It’s not very often that English language movies are made about our favorite time and place, but this year’s Tulip Fever is a rare exception. (It’s set in 1636, so close enough.) Based on Deborah Moggach’s novel of the same name, the movie follows the tangled love lives of a young wife of Amsterdam and her maid against the backdrop of tulip mania, one of the world’s first speculative investment bubbles. I’m going to attempt to avoid discussing the plot as much as possible, except to say that it did have a fair bit more tulips in it than you might have expected of a romantic movie. I was mostly there for the costumes.
Costume designer Michael O’Connor really does deserve and A+ for his efforts. There’s very little that beats the pleasure of seeing a costume on the screen and knowing exactly which extant example served as its inspiration. The entire production is lovely, and I spent a great deal of the movie being charmed by the open weave baskets for carrying chickens, the carpets on the tables, the box style beds, and the scales used for weighing tulip bulbs.
For the majority of the movie, the main character, Sophia, wears outfits in this style. Slight variations on this look were in style from the 1610s though the early 1630s. By 1636, this might be a little out of fashion, but this is my favorite look so I’m happy they went with it. It consists of a skirt and a very long waisted stomacher worn under a very open black gown. And, of course, a giant ruff. The ruffs, when worn, are definitely the best part of the movie’s costumes. When Sophia does wear a hat, it is more modest than the Frans Hals painting, but it is made up of both an under and over cap, so I was pretty pleased.
When Sophia and her husband commission a portrait, she also has a new dress made. This dress is in the style that I normally associate with the 1630s, and there is a distinct break from the fashions of the previous decade. In general, it is characterized by the much higher waist, the lower neckline and the fuller sleeves. This is not a look that I am personally interested in reproducing, but it looks like they did a reasonable job.
Unfortunately, once the romance heats up, the costumes start to suffer. There are a great many of scenes that involve sneaking around in various states of undress. There are also a number of scenes in an ale house which serves as the tulip exchange. (I was skeptical, but it turns out that tulips were not allowed on the official exchange market and really were bought and sold in taverns.) The lower class costumes are okay, but not particularly special. There was a fair helping of what I’d call the standard historical movie sins: men in just shirts or vests over shirts, too much undressed hair, and not enough hats. Sophia generally did have her hair up, but while she owned hats and some fabulous ruffs, she often skipped them.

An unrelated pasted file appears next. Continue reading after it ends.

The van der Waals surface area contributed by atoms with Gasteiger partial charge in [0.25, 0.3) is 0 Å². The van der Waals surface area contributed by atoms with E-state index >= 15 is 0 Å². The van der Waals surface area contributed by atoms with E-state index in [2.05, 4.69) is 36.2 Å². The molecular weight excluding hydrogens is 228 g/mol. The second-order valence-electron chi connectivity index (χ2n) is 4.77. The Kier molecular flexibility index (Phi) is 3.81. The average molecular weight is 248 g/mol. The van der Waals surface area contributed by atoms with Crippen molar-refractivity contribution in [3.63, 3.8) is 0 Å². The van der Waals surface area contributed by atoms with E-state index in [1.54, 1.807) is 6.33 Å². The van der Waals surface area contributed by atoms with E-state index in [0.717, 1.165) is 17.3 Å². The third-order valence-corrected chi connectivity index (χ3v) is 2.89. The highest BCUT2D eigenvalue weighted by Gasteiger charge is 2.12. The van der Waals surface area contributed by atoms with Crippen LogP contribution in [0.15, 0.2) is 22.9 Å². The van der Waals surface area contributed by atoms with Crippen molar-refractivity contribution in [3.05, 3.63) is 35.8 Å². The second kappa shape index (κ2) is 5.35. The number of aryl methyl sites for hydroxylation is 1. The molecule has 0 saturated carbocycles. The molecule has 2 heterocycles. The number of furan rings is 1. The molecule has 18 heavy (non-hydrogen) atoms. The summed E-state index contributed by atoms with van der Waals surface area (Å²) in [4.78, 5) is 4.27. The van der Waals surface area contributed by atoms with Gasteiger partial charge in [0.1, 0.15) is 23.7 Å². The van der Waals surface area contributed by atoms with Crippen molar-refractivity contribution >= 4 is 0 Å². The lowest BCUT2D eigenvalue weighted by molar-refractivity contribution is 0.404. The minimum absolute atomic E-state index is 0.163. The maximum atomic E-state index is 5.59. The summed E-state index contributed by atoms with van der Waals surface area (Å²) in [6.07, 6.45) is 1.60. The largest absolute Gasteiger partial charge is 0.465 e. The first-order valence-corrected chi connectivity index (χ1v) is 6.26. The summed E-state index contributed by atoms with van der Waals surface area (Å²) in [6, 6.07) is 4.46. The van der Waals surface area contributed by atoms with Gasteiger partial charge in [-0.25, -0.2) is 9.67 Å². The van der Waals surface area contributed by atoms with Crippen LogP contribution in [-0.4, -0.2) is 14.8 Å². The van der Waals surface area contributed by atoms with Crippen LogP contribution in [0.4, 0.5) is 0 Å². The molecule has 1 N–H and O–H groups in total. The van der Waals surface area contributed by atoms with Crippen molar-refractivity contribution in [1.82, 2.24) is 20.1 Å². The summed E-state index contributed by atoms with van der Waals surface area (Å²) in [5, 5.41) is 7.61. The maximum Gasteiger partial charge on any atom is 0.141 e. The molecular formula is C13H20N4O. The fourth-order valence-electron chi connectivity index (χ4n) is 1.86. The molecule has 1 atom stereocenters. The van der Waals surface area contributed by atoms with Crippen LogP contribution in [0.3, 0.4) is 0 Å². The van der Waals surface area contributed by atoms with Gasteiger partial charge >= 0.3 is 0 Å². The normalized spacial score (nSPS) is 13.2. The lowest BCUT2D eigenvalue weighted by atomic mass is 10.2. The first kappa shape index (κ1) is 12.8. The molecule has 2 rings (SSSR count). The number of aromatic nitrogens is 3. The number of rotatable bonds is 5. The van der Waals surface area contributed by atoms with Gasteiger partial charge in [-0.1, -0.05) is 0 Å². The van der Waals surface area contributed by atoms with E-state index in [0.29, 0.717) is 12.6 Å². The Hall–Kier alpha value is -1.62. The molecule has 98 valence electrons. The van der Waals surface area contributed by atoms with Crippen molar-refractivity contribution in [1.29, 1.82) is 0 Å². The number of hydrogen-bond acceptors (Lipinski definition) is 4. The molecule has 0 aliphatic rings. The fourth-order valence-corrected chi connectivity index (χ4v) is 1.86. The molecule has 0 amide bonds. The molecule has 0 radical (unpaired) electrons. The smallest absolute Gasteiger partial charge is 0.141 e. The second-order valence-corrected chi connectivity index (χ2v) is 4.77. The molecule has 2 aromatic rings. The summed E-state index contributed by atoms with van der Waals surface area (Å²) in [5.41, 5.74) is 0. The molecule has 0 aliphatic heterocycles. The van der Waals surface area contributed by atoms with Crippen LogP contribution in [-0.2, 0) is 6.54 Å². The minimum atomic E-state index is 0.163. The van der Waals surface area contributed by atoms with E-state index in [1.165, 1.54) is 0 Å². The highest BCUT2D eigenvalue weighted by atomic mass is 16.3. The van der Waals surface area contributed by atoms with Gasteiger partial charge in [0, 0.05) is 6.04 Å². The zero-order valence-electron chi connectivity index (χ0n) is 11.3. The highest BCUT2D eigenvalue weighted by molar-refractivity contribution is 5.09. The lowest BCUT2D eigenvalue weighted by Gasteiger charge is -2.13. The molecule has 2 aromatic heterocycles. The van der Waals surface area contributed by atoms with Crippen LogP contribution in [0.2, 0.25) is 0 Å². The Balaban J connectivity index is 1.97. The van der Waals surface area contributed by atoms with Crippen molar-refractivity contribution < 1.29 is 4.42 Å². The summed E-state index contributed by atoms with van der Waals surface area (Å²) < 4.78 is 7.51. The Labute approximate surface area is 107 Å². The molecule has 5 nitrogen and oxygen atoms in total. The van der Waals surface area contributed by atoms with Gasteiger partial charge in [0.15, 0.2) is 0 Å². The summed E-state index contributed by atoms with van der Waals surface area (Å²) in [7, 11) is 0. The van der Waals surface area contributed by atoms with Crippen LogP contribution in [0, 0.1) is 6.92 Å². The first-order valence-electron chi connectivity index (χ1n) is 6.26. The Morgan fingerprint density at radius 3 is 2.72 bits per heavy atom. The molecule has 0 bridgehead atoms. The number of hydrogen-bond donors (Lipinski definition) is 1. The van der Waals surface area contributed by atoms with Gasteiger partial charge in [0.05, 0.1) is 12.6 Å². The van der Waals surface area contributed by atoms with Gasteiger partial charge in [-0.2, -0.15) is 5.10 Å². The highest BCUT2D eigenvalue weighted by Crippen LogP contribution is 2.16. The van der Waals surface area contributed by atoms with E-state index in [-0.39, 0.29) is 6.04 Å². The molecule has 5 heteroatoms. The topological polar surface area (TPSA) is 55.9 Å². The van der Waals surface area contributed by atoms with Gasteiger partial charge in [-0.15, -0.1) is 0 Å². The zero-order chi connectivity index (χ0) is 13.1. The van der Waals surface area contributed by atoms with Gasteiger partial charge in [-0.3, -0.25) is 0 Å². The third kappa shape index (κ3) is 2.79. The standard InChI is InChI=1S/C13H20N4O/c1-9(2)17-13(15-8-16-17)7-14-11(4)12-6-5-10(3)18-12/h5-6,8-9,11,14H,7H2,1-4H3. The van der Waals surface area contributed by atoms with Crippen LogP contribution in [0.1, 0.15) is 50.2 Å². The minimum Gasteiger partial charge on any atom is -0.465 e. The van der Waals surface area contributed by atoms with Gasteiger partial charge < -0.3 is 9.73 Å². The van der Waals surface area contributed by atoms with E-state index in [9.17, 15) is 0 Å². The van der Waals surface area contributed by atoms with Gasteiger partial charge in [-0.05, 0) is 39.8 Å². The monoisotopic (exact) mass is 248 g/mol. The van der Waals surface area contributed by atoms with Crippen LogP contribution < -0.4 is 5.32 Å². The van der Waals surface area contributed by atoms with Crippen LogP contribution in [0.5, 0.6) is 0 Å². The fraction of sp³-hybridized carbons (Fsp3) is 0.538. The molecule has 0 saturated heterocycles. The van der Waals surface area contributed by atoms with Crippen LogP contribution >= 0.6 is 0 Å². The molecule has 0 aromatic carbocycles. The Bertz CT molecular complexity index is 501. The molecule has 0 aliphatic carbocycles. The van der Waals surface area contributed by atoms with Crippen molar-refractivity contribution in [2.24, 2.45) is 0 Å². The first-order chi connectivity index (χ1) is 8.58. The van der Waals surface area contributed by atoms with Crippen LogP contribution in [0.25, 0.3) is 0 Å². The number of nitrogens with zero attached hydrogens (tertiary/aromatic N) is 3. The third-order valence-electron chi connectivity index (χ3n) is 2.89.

Still, the movie is very pretty and the upper class costumes are very well done. I was impressed. It’s definitely worth watching for the clothes. There’s just one thing that I can’t help but get nit-picky about: huiks. Huiks, the Dutch veil, are particularly near and dear to our hearts here at Clothing the Low Countries. Normally I’d have just been ecstatic to see them in a movie at all, no matter the quality. But this particular huik isn’t just in the background, it’s serves as a major plot device. Not once, but twice. And it makes a couple of mistakes.
These Wensceslaus Hollar prints give you a fairly good idea of what huiks looked like around the 1630s. The huik in the center is the descendant of the duck billed huik, and the one on the right is the final iteration of the pot lid version. The 1630s mini-lid is objectively silly, and the one in the movie was… more so. I cannot find a movie still to illustrate the problem, but it kind of reminded me of the old style bathing caps that you might see in a 1950s synchronized swimming film. The huik belongs to Sophia’s maid, and it probably would have been more appropriate for her to wear the simple veil or the duck billed version. The huik is also, inexplicably, lined in a bright blue, shiny material. Thankfully, the lining somehow never shows from the front while the huik is being worn, and visually it remains its proper all black. Finally, in the movie, the huik is so unique that it is used twice to identify someone. Which is pretty odd because most crowd scene paintings have half a dozen.
Tom Hollander and Alicia VIkander in Tulip Fever
Alicia Vikander in Tulip Fever and Portrait of Aletta Hanemans by Frans Hals, 1625
Christoph Waltz and Alicia Vikander in Tulip Fever and Portrait of Amalie zu Solms-Braunfels, 1631-32